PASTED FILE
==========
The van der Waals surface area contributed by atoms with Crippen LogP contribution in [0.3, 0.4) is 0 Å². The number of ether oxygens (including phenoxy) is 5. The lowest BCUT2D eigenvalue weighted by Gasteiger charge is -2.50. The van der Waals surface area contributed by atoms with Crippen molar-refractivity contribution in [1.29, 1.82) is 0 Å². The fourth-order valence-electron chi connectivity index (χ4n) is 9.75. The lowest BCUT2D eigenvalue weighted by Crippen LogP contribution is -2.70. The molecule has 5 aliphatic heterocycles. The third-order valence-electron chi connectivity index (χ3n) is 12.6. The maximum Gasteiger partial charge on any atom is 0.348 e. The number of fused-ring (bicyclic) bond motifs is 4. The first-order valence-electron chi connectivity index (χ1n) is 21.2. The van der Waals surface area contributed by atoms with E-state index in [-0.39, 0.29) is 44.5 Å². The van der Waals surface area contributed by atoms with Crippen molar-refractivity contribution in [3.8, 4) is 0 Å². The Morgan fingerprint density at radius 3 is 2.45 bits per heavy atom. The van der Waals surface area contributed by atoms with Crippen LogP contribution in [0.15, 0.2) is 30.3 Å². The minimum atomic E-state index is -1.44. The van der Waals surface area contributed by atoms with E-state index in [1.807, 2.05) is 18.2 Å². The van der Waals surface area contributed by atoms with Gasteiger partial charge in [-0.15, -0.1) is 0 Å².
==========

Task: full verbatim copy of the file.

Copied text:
The van der Waals surface area contributed by atoms with Crippen LogP contribution in [0.3, 0.4) is 0 Å². The number of ether oxygens (including phenoxy) is 5. The lowest BCUT2D eigenvalue weighted by Gasteiger charge is -2.50. The van der Waals surface area contributed by atoms with Crippen molar-refractivity contribution in [1.29, 1.82) is 0 Å². The fourth-order valence-electron chi connectivity index (χ4n) is 9.75. The lowest BCUT2D eigenvalue weighted by Crippen LogP contribution is -2.70. The molecule has 5 aliphatic heterocycles. The third-order valence-electron chi connectivity index (χ3n) is 12.6. The maximum Gasteiger partial charge on any atom is 0.348 e. The number of fused-ring (bicyclic) bond motifs is 4. The first-order valence-electron chi connectivity index (χ1n) is 21.2. The van der Waals surface area contributed by atoms with E-state index in [-0.39, 0.29) is 44.5 Å². The van der Waals surface area contributed by atoms with Crippen molar-refractivity contribution in [3.8, 4) is 0 Å². The Morgan fingerprint density at radius 3 is 2.45 bits per heavy atom. The van der Waals surface area contributed by atoms with Crippen LogP contribution in [0.15, 0.2) is 30.3 Å². The minimum atomic E-state index is -1.44. The van der Waals surface area contributed by atoms with E-state index in [1.807, 2.05) is 18.2 Å². The van der Waals surface area contributed by atoms with Gasteiger partial charge in [-0.15, -0.1) is 0 Å².